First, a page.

Tel Aviv: Israel will need at least 100 fighter planes to strike Iran, a media report said Monday.
Israeli forces will also have to fly over 1,000 miles above unfriendly airspace should it decide to attack Iran, the Haaretz daily said citing a report in the New York Times.
According to the Times report, American military analysts and defence officials believe an Israeli strike on Iran`s nuclear facilities would be a highly complex operation.
It will be different from Israel`s "surgical" strike on Iraq`s Osirak reactor in 1981 and also differ from the strike it is believed to have carried out in Syria in 2007.
"All the pundits who talk about `Oh, yeah, bomb Iran,` it ain`t going to be that easy," the report quoted Lt. Gen. David A. Deptula, who retired last year as the US Air Force`s top intelligence official, as saying.
The report also cited comments by former CIA director Michael Hayden, who said that Israel is not capable of carrying out airstrikes that would seriously set back Iran`s nuclear program, partly due to the distance the aircraft would have to travel.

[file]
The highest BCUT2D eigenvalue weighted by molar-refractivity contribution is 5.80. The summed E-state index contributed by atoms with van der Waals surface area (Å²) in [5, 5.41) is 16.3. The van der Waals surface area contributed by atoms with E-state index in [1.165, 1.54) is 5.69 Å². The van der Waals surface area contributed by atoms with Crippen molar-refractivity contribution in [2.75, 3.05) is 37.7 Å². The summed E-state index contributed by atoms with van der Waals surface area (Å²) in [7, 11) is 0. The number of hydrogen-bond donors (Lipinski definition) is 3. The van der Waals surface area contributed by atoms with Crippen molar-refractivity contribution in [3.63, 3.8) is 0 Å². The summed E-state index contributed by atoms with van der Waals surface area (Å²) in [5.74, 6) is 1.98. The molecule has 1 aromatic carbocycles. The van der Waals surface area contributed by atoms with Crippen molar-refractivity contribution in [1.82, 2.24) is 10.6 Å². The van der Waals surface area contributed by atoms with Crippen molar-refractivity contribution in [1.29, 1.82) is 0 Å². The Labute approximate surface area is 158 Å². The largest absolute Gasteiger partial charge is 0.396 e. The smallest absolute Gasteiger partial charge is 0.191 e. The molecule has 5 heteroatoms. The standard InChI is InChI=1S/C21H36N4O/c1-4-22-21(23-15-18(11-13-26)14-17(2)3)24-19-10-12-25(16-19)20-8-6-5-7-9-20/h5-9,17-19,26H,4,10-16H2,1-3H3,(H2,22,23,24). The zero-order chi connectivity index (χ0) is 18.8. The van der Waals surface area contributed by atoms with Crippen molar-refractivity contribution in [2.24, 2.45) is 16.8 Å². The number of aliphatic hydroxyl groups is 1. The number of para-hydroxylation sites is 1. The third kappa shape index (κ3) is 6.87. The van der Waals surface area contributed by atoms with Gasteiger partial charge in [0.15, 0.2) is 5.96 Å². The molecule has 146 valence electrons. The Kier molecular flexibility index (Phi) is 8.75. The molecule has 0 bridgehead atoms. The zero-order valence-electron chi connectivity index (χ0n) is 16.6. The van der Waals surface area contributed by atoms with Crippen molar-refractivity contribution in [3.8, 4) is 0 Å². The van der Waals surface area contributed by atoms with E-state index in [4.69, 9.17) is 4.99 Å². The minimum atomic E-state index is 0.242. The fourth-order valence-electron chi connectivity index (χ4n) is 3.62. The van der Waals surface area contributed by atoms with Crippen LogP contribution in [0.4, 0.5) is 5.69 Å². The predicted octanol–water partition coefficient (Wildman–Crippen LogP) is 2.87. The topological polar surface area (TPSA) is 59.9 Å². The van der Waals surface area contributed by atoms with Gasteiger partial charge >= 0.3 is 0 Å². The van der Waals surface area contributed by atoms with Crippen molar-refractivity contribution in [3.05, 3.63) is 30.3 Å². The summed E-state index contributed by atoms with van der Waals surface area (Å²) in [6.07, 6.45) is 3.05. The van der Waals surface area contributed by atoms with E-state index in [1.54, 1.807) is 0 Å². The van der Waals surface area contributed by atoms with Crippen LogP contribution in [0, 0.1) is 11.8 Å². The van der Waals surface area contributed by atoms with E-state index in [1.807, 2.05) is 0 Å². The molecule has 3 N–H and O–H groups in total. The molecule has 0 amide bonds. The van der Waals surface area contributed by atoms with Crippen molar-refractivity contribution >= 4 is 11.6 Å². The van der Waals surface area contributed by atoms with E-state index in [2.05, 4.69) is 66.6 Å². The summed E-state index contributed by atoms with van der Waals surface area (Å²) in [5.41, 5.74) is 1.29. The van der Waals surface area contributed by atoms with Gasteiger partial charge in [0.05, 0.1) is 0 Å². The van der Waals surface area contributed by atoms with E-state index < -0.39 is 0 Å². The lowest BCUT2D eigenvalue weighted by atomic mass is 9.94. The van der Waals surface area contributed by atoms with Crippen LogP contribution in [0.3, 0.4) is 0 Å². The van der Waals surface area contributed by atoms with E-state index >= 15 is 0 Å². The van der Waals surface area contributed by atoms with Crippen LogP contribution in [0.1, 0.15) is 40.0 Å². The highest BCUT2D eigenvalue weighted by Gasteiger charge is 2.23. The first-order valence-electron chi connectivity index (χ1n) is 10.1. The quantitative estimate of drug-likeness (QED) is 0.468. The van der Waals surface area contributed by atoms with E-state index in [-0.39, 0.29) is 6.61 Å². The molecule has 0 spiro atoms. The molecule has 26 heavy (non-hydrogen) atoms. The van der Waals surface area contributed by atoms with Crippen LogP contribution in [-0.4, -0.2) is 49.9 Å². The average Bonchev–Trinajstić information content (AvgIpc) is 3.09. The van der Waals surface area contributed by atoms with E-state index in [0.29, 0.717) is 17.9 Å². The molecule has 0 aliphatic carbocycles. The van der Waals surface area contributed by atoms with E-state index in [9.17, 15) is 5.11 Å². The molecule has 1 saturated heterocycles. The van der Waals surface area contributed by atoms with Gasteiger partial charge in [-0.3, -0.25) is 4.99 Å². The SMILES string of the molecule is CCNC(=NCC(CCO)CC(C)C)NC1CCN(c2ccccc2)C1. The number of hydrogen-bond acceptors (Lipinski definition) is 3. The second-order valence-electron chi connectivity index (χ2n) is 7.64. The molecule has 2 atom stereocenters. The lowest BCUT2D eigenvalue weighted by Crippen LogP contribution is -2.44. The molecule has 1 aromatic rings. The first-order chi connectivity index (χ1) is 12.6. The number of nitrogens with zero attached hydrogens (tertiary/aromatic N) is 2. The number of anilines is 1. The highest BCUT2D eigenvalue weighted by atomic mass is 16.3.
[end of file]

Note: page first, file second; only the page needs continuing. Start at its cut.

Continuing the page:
According to the report, US military analysts believe that Israel will have a serious problem reaching Iran`s four major nuclear sites - the urnainum enrichment facilities at Natanz and Fordo, the heavy water reactor near Arak, and the uranium conversion plant near Isfahan.
Israel has three possible routes to those facilities - north over Turkey, south over Saudi Arabia, or a central route across Jordan and Iraq.
US defence analysts believe that the route over Iraq would be preferable, since Iraq effectively has no air defences and the US is no longer defending Iraq`s airspace.
According to officials, should Jordan allow Israel to fly over its territory, the next issue for Israel is that the range of its fighter jets falls short of the 2,000-mile round trip.
For this reason, officials say, Israel would need to use airborne refuellers which would need to be protected by more fighter planes, which significantly increases the number of planes needed for the operation.